Harry Potter Spinoff 'Fantastic Beasts' to Be a Trilogy

The movies are based on J.K. Rowling's 2001 book, billed as one of Harry's textbooks.
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J.K. Rowling

The Harry Potter spinoff Fantastic Beasts and Where to Find Them will be made into a trilogy.

The movie is an adaptation of the 2001 book of the same name by Harry Potter author J.K. Rowling, published between the fourth and fifth book in the Potter series. It was billed as Harry's copy of the Hogwarts textbook (also of the same name) that was mentioned in the first Potter novel, Harry Potter and the Sorcerer's Stone.

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The news of the trilogy was revealed over the weekend in a New York Times profile of Warner Bros. CEO Kevin Tsujihara. According to the Times, "three megamovies" are being planned, with the protagonist a "magizoologist" named Newt Scamander.

For her part, Rowling said Tsujihara was instrumental in making the Beasts adaptation happen.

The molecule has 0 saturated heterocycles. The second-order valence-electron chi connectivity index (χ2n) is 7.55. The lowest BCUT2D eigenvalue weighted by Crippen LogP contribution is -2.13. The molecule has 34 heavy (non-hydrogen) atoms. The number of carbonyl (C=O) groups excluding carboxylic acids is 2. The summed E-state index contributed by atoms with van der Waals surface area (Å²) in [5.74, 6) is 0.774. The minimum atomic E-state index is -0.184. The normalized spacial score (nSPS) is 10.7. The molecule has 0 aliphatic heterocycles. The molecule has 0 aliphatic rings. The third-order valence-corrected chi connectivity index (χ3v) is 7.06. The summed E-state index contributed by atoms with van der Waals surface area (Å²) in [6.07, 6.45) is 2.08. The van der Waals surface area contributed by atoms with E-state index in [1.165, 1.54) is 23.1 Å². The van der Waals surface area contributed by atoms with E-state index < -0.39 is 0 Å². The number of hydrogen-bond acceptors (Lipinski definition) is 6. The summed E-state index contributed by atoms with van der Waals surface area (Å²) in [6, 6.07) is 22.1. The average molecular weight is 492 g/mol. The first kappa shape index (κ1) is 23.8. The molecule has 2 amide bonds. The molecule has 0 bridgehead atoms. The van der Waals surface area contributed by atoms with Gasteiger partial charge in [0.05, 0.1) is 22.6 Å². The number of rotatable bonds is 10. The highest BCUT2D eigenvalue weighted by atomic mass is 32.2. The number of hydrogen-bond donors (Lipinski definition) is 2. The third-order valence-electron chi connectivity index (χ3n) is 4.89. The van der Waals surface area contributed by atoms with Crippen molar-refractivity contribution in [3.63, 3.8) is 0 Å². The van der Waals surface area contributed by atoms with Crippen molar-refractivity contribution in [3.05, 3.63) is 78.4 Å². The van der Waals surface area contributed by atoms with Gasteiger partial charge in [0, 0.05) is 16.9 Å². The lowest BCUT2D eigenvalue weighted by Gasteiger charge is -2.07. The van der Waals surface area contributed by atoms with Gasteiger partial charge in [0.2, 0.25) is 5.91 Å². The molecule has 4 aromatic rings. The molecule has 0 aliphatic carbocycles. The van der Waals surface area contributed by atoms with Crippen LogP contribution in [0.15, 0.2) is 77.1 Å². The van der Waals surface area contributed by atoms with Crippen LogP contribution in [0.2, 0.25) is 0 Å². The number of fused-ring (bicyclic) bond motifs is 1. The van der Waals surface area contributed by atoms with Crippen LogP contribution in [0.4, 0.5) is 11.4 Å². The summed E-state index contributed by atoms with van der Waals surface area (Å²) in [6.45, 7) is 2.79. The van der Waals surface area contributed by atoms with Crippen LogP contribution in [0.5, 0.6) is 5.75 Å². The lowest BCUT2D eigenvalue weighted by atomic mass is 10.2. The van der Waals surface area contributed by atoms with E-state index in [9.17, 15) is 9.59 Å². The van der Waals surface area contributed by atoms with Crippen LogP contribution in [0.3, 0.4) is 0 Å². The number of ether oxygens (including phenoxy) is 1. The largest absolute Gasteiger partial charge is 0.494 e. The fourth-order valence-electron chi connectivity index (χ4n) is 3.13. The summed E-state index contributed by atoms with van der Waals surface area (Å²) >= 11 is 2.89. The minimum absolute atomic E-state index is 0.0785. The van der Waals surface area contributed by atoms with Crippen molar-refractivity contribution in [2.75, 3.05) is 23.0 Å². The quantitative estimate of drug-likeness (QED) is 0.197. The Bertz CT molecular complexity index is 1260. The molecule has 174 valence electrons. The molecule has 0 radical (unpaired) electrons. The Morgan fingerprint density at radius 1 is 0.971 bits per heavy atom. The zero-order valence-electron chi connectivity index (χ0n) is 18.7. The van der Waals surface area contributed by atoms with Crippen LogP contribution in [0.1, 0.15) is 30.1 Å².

"When I say he made Fantastic Beasts happen, it isn't P.R.-speak but the literal truth," she told the Times. "We had one dinner, a follow-up telephone call and then I got out the rough draft that I'd thought was going to be an interesting bit of memorabilia for my kids and started rewriting!"

Warner Bros. first announced the adaptation as a film series in September, saying it was part of an "expanded creative partnership" with Rowling.

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"Although it will be set in the worldwide community of witches and wizards where I was so happy for 17 years, Fantastic Beasts and Where to Find Them is neither a prequel nor a sequel to the Harry Potter series but an extension of the wizarding world," Rowling said at the time. "The laws and customs of the hidden magical society will be familiar to anyone who has read the Harry Potter books or seen the films, but Newt's story will start in New York, 70 years before Harry's gets underway."

Warner Bros.' plans include leveraging this new series into a video game, consumer products and digital initiatives. It will also expand the Wizarding World of Harry Potter theme parks in conjunction with partner Universal Parks and Resorts.